Friday, November 2, 2012

19th Century Landscape Painting Found in the Attic

Old landscape painting by Alfred Cookman Leach


We all have our favorite old things, old dishware, silverware, old paintings. I have always loved 19th century landscape paintings, perhaps I've been looking at the one on the right for over 50 years. 

The painting features a man herding sheep on a cold, wintery day and was painted by Alfred Cookman Leach, a descendant of John Penn (a signer of the Declaration of Independence). Alfred Cookman Leach was an architect who had a hand in the design of Baltimore, Maryland's Revolutionary Monument in Mount Royal Plaza. He also designed a home at the north east corner of Saint Paul Street and 31st Street in Baltimore. 

The painting is signed, "C Leach."

I remember, when I was young, my mother and I laughing at magazine articles that featured beautiful old things that people found in their attics or basements. How could that be, it sounded ridiculous. Yet my home is filled with the artifacts of my ancestors. Nearly everything in my living room once belonged to a dead person.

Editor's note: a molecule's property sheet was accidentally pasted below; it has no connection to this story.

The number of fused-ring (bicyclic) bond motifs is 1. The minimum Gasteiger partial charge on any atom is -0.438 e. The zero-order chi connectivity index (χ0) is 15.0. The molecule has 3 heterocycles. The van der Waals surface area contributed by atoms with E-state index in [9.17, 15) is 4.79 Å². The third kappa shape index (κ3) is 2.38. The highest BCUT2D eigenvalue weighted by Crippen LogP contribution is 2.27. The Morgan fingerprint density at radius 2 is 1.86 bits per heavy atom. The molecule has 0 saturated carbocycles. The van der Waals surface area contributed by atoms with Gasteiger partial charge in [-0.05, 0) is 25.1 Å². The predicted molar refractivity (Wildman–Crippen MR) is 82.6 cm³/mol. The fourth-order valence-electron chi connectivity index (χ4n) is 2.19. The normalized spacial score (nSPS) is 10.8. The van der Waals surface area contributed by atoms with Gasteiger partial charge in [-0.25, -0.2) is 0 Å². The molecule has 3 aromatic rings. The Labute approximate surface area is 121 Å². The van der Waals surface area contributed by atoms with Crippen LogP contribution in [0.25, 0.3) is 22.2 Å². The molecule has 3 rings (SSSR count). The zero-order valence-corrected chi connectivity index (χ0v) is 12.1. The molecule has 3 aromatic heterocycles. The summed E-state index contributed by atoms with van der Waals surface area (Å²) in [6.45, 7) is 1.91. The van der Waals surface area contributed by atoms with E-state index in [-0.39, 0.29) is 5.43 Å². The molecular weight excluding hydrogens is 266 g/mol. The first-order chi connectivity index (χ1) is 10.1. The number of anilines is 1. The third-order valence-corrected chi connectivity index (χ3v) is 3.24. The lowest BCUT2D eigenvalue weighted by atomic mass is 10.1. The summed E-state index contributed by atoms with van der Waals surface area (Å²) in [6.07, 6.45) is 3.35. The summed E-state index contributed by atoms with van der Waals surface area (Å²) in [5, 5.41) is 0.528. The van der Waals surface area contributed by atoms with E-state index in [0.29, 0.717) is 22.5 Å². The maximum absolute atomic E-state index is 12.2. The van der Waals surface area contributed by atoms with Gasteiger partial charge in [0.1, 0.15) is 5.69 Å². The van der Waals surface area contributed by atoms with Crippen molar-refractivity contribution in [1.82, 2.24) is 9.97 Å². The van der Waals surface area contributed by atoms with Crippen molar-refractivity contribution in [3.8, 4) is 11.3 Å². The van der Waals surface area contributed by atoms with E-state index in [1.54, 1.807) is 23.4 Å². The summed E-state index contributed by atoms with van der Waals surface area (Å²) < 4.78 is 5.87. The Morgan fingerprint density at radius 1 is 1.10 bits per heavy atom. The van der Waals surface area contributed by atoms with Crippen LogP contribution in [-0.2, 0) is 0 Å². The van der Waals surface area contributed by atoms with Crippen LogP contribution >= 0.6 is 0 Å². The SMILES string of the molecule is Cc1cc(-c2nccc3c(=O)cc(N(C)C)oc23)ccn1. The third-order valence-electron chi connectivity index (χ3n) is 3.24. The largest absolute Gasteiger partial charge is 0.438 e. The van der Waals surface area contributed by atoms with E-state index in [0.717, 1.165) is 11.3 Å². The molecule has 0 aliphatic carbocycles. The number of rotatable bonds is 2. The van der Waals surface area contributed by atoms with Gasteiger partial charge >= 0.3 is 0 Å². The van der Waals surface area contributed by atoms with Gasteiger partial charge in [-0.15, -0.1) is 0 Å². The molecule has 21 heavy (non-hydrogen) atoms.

Alfred Cookman Leach on the Right
The old things are beautiful, yet are significant with memory. The old trunk, the furniture, the chairs, and books were handled by people that I never met. I touch the things my ancestors touched. I feel the gentle spirit of Alfred. I can see what Alfred wanted people to see, how he saw things and interpreted things. I never met Alfred, yet here is a representation of him here with  me always, remembered in a way that I imagine he would want to be remembered with fondness as I sit in my kitchen trying to paint landscapes that just look old, that remind me of a man long gone.

(For more on this painting and Alfred Cookman Leach, you can read my story by clicking this link)


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